Nancy Thomas: Part 4

Nancy Thomas: Part 4

In Blog 4 of 5, Katie focuses on Nancy’s life from the mid-1930s to the mid-1940s.

‘There must have been more to Nancy than met the eye’ – Caitlin: Life with Dylan Thomas by Caitlin Thomas with George Tremlett

We begin Part 4 with some Thomas family drama. In June 1937 Dylan wrote to his parents to inform them that he was planning on getting married to Caitlin, whom he had met the previous year. His parents strongly objected and sought the assistance of Nancy and Haydn in intervening. On the 15th June, D.J wrote to Haydn ‘I’m sure both Nancy & yourself must feel very upset over the insane idea of Dylan’s marrying in his desperate financial straits. Marriage, too, as I pointed out to him, would still further damn his potential success as a writer or poet…’ Haydn suggested going to Cornwall to see Dylan and intervene in person, but this idea was dismissed by D.J. Thomas.  Haydn did, however, make a phone call to Caitlin’s mother in which he suggested that Dylan would not make an ideal son-in-law. On 20th June Dylan wrote to Nancy and Haydn asking to borrow money to help cover the costs of the wedding – the letter was posted without a stamp. Despite all attempts, which were limited as D.J pointed out that they could not ‘forbid the banns’, Dylan and Caitlin were married.

D.J. Thomas retired from teaching in December 1936, and he and Florence leased a house in Bishopston on the edge of Swansea, renting out 5 Cwmdonkin Drive. After living in Blashford in Hampshire with Caitlin’s mother for six months following their marriage, Dylan and Caitlin joined his parents for a month in 1938. Nancy would occasionally visit. Caitlin described a scene of Nancy sitting on a stool at a father’s feet, reading, while Dylan and Caitlin went to the pubs. She observed that Nancy appeared to have more of an affinity with her father than mother, and was very protective of him. Caitlin recalled that she found Nancy cold and that Dylan said ‘she lacked imagination and was a typical hockey-girl’. Caitlin claimed she did not believe this to be the case, and it is certainly an account contradicted by some of Nancy’s peers. Indeed, during her years at the Little Theatre Gweveril Dawkins said of Nancy: ‘a lot of the time she burbled absolute rubbish, but she could keep a roomful of people in stitches’. Indeed the ‘conformist, and rather smart’ woman of Caitlin’s recollection seems far removed from the woman described in Paul Ferris’ Dylan Thomas: The Biography as follows: ‘Once, helping to sew costumes, she pricked her finger and let out a stream of coarse language; the wardrobe mistress was shocked to hear such words from a girl whose family were so respectable.’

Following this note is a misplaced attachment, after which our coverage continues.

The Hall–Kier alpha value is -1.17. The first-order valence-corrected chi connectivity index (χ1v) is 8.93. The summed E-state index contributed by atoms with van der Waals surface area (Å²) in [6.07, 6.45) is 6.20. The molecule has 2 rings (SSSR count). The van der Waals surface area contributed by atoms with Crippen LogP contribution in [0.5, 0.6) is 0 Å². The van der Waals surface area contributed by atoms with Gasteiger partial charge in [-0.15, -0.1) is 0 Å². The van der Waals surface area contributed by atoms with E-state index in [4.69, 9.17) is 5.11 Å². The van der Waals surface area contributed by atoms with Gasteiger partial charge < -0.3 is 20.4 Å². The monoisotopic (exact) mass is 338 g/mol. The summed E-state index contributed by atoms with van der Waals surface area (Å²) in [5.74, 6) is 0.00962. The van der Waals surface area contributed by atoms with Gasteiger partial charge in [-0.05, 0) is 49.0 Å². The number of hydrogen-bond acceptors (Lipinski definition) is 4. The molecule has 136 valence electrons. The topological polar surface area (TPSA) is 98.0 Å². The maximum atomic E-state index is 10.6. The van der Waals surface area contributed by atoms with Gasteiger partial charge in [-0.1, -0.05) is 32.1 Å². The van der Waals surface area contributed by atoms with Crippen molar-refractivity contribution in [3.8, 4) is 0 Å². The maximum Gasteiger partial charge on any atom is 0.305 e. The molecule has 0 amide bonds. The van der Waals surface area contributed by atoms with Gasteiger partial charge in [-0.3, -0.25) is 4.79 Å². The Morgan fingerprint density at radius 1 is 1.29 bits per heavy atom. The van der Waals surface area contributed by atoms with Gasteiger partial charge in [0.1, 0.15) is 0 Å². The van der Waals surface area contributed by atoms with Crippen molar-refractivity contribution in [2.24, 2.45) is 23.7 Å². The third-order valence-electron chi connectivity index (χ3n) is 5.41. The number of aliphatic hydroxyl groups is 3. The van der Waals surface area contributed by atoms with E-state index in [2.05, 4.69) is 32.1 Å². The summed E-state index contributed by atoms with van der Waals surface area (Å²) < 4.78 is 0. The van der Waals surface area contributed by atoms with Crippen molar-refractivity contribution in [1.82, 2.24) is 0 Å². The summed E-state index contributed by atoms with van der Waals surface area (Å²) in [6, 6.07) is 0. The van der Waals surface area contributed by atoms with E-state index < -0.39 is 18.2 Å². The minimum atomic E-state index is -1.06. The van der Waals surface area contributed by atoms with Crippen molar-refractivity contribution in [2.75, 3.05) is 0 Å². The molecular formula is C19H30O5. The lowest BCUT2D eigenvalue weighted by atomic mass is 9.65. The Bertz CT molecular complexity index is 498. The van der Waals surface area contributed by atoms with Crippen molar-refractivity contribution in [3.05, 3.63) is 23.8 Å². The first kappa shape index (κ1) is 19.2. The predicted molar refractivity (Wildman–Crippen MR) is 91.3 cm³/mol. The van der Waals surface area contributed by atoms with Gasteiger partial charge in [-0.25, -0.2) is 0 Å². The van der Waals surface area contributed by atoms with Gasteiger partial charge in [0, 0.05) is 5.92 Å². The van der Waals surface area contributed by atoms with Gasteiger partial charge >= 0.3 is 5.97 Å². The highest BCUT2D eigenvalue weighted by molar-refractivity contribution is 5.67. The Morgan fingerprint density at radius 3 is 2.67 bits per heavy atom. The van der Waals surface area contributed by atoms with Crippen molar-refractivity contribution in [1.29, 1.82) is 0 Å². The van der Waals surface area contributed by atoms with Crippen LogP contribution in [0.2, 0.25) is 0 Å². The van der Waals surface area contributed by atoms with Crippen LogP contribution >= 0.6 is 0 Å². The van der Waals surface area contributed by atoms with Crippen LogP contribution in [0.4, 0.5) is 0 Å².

If Nancy apparently became conventional after she got married, this was soon to change with the outbreak of the Second World War. She joined the Auxiliary Territorial Services and was in a branch called the F.A.N.Y (short for Female Aid Nursing Yeomanry) serving as an army driver. After this, the timeline is a little unclear, but indications from the biographies suggest that she divorced Haydn in 1940 and joined an Officer with the Indian Army in Poona. She spent the duration of the War in India. Whether she was drafted to India and met Gordon Summersby there, or whether meeting Summersby was the catalyst for her divorce and subsequent move to India, I have not been able to ascertain.  Florence was certainly not happy to have a divorce in the family, going so far as to tell people Haydn Taylor had died rather than disclose the truth. It does not help that Nancy’s own version of events could be less than reliable. Gweveril Dawkins, one of her close friends said: ‘Some of the reasons she gave me for leaving her husband were most improbable. I never believed them’.

However, from the biographies we do know that Nancy was one of six women to accompany the British forces into Singapore, following the Japanese surrender in 1945. The First Aid Nursing Yeomanry website states that a group arrived in Singapore only 2 hours after the surrender, supporting the 14th Army. Was Nancy among them?  It is a shame there appears to be so little documentation related to Nancy with regard to the war, but I will continue to search and report any findings in a later blog if successful. During my sleuthings I did manage to discover a marriage record.  It transpires Nancy and Gordon Summersby were married in Calcutta on the 10th December 1945.

 Katie Bowman, Dylan Thomas Centre

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